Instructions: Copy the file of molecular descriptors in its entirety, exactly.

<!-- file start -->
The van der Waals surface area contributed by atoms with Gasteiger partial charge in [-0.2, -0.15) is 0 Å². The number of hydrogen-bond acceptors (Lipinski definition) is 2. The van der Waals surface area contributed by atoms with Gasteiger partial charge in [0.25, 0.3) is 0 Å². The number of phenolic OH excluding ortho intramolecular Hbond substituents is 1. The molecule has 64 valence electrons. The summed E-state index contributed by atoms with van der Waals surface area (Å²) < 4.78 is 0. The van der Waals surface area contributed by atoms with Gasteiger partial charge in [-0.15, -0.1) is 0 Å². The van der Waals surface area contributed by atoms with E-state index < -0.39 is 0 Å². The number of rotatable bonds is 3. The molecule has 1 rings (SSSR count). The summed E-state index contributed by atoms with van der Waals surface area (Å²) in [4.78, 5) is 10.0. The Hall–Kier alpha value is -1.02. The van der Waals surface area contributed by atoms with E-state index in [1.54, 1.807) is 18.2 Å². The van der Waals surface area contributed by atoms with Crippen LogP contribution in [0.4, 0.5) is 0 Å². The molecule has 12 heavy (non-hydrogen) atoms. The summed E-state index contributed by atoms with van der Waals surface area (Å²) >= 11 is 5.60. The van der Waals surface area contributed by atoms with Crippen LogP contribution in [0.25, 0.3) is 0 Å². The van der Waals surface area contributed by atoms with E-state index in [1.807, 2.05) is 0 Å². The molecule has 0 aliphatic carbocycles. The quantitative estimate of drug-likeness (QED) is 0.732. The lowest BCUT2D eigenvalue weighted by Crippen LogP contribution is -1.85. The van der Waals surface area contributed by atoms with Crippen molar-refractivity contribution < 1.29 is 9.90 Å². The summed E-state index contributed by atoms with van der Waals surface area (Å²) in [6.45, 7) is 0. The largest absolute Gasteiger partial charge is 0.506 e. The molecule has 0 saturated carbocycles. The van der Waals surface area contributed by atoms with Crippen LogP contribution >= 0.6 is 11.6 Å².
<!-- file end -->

The van der Waals surface area contributed by atoms with Gasteiger partial charge in [-0.2, -0.15) is 0 Å². The number of hydrogen-bond acceptors (Lipinski definition) is 2. The van der Waals surface area contributed by atoms with Gasteiger partial charge in [0.25, 0.3) is 0 Å². The number of phenolic OH excluding ortho intramolecular Hbond substituents is 1. The molecule has 64 valence electrons. The summed E-state index contributed by atoms with van der Waals surface area (Å²) < 4.78 is 0. The van der Waals surface area contributed by atoms with Gasteiger partial charge in [-0.15, -0.1) is 0 Å². The van der Waals surface area contributed by atoms with E-state index < -0.39 is 0 Å². The number of rotatable bonds is 3. The molecule has 1 rings (SSSR count). The summed E-state index contributed by atoms with van der Waals surface area (Å²) in [4.78, 5) is 10.0. The Hall–Kier alpha value is -1.02. The van der Waals surface area contributed by atoms with E-state index in [1.54, 1.807) is 18.2 Å². The van der Waals surface area contributed by atoms with Crippen LogP contribution in [0.4, 0.5) is 0 Å². The molecule has 12 heavy (non-hydrogen) atoms. The summed E-state index contributed by atoms with van der Waals surface area (Å²) >= 11 is 5.60. The van der Waals surface area contributed by atoms with Crippen LogP contribution in [0.25, 0.3) is 0 Å². The van der Waals surface area contributed by atoms with E-state index in [1.807, 2.05) is 0 Å². The molecule has 0 aliphatic carbocycles. The quantitative estimate of drug-likeness (QED) is 0.732. The lowest BCUT2D eigenvalue weighted by Crippen LogP contribution is -1.85. The van der Waals surface area contributed by atoms with Crippen molar-refractivity contribution < 1.29 is 9.90 Å². The summed E-state index contributed by atoms with van der Waals surface area (Å²) in [6.45, 7) is 0. The largest absolute Gasteiger partial charge is 0.506 e. The molecule has 0 saturated carbocycles. The van der Waals surface area contributed by atoms with Crippen LogP contribution >= 0.6 is 11.6 Å².